By "popular music" I mean the music people were singing at the time. We could consider most of it folk music by now. Sad to say, most of it is lost.


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Subject: RE: early US collections of folk songs
From: Steve Gardham
Date: 04 Nov 16 - 09:11 AM

The layman's perception over here is that Sharp was the first man in the field, but as we have seen collecting was under way well before he came along. I think it's fair to say that Child's pupils gave some stimulus to the collecting of songs, initially the Child Ballads, in the decade before 1900. As Mike has pointed out state folklore societies were collecting songs as part of their folklore collecting in the 1900s.


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Subject: RE: early US collections of folk songs
From: GUEST,Stevebury
Date: 04 Nov 16 - 05:38 PM

There seem to be several different kinds of early US collections of folksongs:
(1) collections by intentional 'outsider' collectors,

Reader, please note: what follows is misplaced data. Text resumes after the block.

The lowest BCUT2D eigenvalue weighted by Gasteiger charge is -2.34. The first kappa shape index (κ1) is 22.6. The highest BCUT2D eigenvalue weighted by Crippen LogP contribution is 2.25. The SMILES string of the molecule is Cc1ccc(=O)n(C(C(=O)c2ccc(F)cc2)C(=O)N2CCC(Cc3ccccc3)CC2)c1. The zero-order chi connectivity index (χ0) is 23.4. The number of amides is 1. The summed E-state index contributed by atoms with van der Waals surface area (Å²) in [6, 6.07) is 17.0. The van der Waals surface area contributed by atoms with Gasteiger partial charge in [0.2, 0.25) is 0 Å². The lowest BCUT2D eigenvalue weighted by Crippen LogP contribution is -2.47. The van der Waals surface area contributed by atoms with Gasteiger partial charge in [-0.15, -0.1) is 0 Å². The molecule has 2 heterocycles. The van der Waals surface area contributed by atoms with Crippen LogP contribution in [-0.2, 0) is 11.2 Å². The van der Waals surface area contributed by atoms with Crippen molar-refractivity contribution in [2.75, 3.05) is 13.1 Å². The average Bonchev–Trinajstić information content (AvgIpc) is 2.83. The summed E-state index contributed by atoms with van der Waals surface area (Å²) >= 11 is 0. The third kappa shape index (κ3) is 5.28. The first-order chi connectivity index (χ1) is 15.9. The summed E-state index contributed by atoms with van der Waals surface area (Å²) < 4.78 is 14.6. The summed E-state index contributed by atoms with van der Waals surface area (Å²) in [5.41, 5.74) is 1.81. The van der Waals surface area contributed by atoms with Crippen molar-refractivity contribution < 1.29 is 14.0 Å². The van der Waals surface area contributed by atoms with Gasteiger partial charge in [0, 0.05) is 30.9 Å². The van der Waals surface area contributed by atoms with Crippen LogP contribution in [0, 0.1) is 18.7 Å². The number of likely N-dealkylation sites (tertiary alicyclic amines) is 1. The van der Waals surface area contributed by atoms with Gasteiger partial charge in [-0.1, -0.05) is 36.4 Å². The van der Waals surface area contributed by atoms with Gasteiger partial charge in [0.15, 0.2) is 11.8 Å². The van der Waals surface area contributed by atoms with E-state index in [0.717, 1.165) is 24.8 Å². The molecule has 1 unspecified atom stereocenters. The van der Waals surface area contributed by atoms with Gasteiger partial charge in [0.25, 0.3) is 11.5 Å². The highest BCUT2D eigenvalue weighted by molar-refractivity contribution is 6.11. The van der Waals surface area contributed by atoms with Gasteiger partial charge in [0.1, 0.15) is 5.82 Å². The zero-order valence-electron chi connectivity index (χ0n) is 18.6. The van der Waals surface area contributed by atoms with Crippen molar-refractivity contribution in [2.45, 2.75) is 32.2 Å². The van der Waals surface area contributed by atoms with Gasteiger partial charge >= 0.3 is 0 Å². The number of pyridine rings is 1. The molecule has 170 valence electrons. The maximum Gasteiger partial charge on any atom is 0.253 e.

(2) manuscript collections, and
(3) songsters.

(1) William Francis Allen's "Slave Songs of the United States" (1867) is the earliest example of the first type which I know of. And certainly there were many other collectors before Sharp.

(2) Early manuscript 'collections' were made presumably for the writer's own use. Examples of which I happen to be aware of include:
* The journal of Timothy Connor, an American privateer imprisoned by the British from 1777-1779, includes some 56 songs. It was published as "A Sailor's Songbag" (George Carey ed., 1976, University of Massachusetts Press).
* Lewis Jones, a whaleman from Long Island, compiled a manuscript of song texts between 1845 and 1850. The manuscript is in the East Hampton NY Library, and has not been published.
* Gale Huntington identified many songs recorded in the journals of 19th century whalemen ("Songs the Whalemen Sang" (1964) and "The Gam" (2014)).
* Stuart M. Frank also collected songs from 19th century whalemen's journals ("Jolly Sailors Bold" (2010)
* The Stevens-Douglass manuscript from western New York dates from 1841-1856 (published as "A Pioneer Songster", ed Harold W. Thompson, 1958, Cornell University Press).
* "Family Songs" includes words and music to a dozen traditional songs sung by the Allen family of Massachusetts, compiled and privately published by Rosa G. Allen in 1899. [Yes ? the same Allen family as "Slave Songs of the United States"!]